Two players from two different eras, Dominique Wilkins and Paul Pierce attacked in entirely different ways. Wilkins is known as one of the greatest aerial attackers in NBA history, as really the first player to pull off showtime dunks in tight fourth quarters. Pierce, even at 36 years old, is still going strong mostly because he’s always had an old man game.
Pierce and Wilkins are two of the best small forwards we’ve ever seen, but each lacked a little of what the other had. Wilkins never won anything and never played for a franchise like Boston. Pierce was consistently overlooked and rated behind names like T-Mac, VC, Kobe and Iverson.
‘Nique is long gone, but Pierce’s career is winding down as well and today, we’re debating who was better. Wilkins… or Pierce? We argue. You decide.
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These are two players with a list of accomplishments that cause one’s eyes to scroll through pages and pages of Hall of Fame credentials. They have very different and distinct styles of play but the two legends share one thing in common and that is a lack of respect by most fans (and some media).
“Nique” was an amazing basketball player. A nine-time All-Star, 13th all time in points scored with the 14th highest scoring average ever at 24.8 points per game, he has been wrongly labeled as a “dunker” but he didn’t dunk 12 or so times per game to attain his lofty scoring average. Let’s be absolutely clear, Wilkins was great and often overlooked, especially when it came to other areas of his game, like rebounding.
Pierce, on the other hand, just as it would appear to be in this article, never seems to get top billing. His game largely takes place on the ground while Wilkins often soared over vertically challenged defenders. Pierce looks like the taller version of a dude you might find in your recreational basketball league, while Wilkins’ movements on the court made cameras flash and retinas expand. It’s always been that way for Pierce, seen and only heard because his numbers speak loudly enough for notice. But even if you think Pierce’s game is vanilla, it would be wrong to allow that thinking to seduce you in favor of Wilkins as the better player.
The Captain, as he was affectionately called from his days on the Celtics, is a player still building upon his already impressive resume. Currently ranked 18th all time in points scored, Pierce should finish somewhere in the top 15 (very close to Kevin Garnett and Alex English) when all is said and done. He has hit the 10th most free throws ever, showing a propensity to get to the line and score in a variety of ways.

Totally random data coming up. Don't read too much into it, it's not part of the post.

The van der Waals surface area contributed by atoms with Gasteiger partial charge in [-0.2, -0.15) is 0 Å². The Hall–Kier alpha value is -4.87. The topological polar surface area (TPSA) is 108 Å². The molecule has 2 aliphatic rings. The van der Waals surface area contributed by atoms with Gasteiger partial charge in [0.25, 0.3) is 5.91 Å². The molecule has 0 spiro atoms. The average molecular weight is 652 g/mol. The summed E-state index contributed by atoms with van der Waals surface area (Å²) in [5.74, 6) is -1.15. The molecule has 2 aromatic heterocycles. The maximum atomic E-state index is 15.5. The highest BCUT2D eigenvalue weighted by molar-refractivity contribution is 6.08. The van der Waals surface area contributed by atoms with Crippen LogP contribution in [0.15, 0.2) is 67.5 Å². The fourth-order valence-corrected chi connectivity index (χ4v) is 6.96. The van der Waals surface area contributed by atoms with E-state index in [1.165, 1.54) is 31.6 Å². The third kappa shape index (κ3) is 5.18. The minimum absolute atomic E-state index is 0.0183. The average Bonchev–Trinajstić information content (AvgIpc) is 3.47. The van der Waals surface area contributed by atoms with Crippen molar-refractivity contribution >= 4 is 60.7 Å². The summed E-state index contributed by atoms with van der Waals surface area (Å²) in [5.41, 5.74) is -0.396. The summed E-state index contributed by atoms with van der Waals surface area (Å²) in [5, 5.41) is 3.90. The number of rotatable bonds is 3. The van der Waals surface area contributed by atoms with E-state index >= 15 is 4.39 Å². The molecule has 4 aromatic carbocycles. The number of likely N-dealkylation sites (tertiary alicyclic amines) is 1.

When comparing the two, Wilkins has a slightly higher field goal percentage (46.1 percent to 44.7 percent) but that can easily be explained by Pierce’s willingness and ability to shoot the three. Pierce is fifth all time in both three-point makes and attempts. It stands to reason that if he is shooting from a further distance more often that his field goal percentage would be lower. Add to that the fact that Pierce’s legs have been failing him in recent years and yet he is still a 37 percent career shooter from downtown, while Wilkins bottoms out at 31.9 percent with far less makes and attempts. That in turn leads to Pierce having a higher true shooting percentage at 56.9 and a higher effective field goal percentage of 49.9, compared to Wilkins at 53.6 and 47.8 percent respectively.
Wilkins has a phenomenal career usage percentage of 30.3 percent but Pierce’s at 27.5 isn’t anything to scoff at. With that in mind, Pierce has been the superior playmaker for his teams, averaging 3.8 assists for his career to just 2.5 for Wilkins. Both players have had to endure rough seasons for their respective franchises but Pierce has been able to get teammates involved consistently whether his teams were lottery bound or otherwise.
Defensively, Wilkins sports a career defensive rating of 108 while Pierce has been significantly better at 102. Even when you take Wilkins’ higher offensive rating of 112 to Pierce’s 109, the differential on both sides of the ball favors the former Kansas standout at plus-7.
What seals the argument in favor of Pierce over Wilkins is probably their performances in the playoffs. Numbers aside it is about results. Wilkins had the displeasure of playing in the Bird-Magic-Jordan era and was never able to vanquish his oppressors when it mattered most. ‘Nique never made out of the second round of the playoffs, despite a stellar seven-game series against Larry Bird in 1988 in which Boston outlasted Atlanta.
Pierce’s direct competition may not hold the same reverence as that of Wilkins, but he defeated his foes and future Hall of Famers multiple times in his playoff exploits. Dwyane Wade, LeBron James and Kobe Bryant have fallen and tasted defeat by witnessing Pierce bury elbow jumpers on his way to victory. The Truth simply out-dueled James in an eerily similar Wilkins-Bird-like Game 7 in Boston on the way to Pierce’s only championship in 2008.
One might argue that Pierce’s championship run with the Celtics was the product of the stars aligning as Garnett and Ray Allen are also primary reasons for Banner 17 in Boston. That argument holds water but so does the fact that Pierce stood out amongst those future Hall of Famers as the go-to-guy and clutch performer in the title run. His Finals MVP solidifies his imprint on a historic team as do the awe-inspiring playoff runs he was a part of that fell short in recent Celtics’ history.
Wilkins and Pierce are two titans in basketball folklore, but it is Pierce who wields a more complete and impressive body of work that is still being manicured. A championship and Finals MVP is a huge feather in the cap for Pierce but his playmaking and underrated team defensive accomplishments are icing on the cake. Fans of the Human Highlight Film just have to handle the truth.